Students ask for cleaner, safer air
April 9, 2009
In the spring of 2008, Student Health Services at UW-River Falls repeated an alcohol and tobacco survey that had been administered in previous years.
The findings show that more students care about the air on this campus than may have been assumed. Seventy-four percent of students surveyed said a smoking ban would benefit this campus.
Starting in January 2009, a new survey was being administered to University students and faculty regarding the issue of a smoking ban. The next step for UWRF is to use the data from student surveys as evidence and support when they present the findings to the Administrative Assembly, Keven Syverson, UWRF Health Education Coordinator, said.
The Administrative Assembly consists of department heads and leadership of UWRF. The data will be collected and reviewed by June and Syverson said it will most likely be presented after the new chancellor has arrived.
A rule is currently in place which restricts students from smoking any closer than 25 feet from any University building. However, UWRF is aiming for something higher. A ban that would limit students to smoking on city sidewalks rather than those on campus, along with any other property belonging to the University is currently in the works.
Some may be skeptical of this sort of ban, but it has worked in some cases.
UW-Platteville currently has a smoking policy that limits students from smoking on the grounds of the university that house academic buildings. With this policy, students then are able to smoke outside of residence halls and any grounds of the university that does not house an academic building.
UW-Platteville’s Student Senate received a complaint about a lack of compliance with the 25 foot policy, and an ad hoc committee was formed in November of 2007 to address the issue more closely.
“The process of approving the policy that was proposed was to have each of the three Senates of UW-Platteville (Student Senate, Faculty Senate and Academic Staff Senate) review the proposed policy and make their recommendation to Chancellor Markee,” Richard Egley, UW-Platteville Dean of Students, said in an e-mail interview.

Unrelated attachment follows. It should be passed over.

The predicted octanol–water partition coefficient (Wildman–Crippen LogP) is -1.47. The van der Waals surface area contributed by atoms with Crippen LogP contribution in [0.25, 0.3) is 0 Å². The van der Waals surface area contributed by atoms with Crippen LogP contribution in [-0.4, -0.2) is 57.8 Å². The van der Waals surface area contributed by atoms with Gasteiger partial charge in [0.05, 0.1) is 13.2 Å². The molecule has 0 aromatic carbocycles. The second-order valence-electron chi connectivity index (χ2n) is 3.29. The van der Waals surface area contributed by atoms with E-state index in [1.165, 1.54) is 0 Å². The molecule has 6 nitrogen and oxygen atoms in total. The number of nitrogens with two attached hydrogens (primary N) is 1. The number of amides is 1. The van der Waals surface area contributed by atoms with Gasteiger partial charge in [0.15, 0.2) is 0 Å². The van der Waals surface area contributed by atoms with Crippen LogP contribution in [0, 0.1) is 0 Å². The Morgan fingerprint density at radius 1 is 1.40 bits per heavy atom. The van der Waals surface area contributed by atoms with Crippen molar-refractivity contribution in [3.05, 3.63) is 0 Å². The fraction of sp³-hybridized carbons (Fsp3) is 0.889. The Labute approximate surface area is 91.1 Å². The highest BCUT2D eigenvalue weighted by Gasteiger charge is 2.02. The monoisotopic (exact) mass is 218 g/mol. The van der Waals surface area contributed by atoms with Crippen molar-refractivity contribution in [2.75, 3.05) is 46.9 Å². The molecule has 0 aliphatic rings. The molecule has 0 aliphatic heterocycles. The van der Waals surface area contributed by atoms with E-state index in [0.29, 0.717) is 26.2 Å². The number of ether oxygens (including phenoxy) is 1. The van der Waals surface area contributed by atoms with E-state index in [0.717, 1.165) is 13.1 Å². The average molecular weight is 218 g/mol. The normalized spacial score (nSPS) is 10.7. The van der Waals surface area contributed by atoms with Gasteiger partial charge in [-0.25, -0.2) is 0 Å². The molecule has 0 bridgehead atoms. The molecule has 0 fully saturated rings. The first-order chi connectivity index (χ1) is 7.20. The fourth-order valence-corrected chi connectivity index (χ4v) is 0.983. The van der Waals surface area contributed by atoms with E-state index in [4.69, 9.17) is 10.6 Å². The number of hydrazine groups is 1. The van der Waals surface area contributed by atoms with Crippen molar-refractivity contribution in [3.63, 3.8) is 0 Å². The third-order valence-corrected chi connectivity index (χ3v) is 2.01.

The proposed policy was accepted, with some minor modifications, by Chancellor Markee and was put into place in August of 2008. Egley stated that as of now there has not been much feedback from students, and that for the most part students are complying with the policy.
According to the 2008 survey, students at UWRF claimed that the place they are most regularly exposed to secondhand smoke is while on campus while on sidewalks and in the entrances into campus buildings.
Shannon Wagner is a junior at UWRF and a smoker.
“If River Falls approved a smoking ban on campus I’d be pretty upset. Outside is a pretty big space. If you don’t like the smoke, walk around,” Wagner said when asked about the possibility of a smoking ban. “However, the litter that smokers produce on campus is atrocious and I hate it. I think that if people are going to be allowed to continue smoking on campus they need to put their cig butts in the disposal and not just throw them anywhere.”
Brittany Machus is a senior at UWRF and does not smoke, but she said she feels that a smoking ban would not be the best option.
“As much as I am against smoking and think it’d be nice to not have to see or smell that, I think it would be taking away people’s rights.”
She suggested that there should be stricter rules about where individuals are able to smoke on campus.
The next step for UWRF is to use the data from student surveys as evidence and support when they present the findings to the Administrative Assembly, Syverson said.
“We need to get students to give grass root support,” Syverson said, “in order to show that those on this campus actually want things to change.”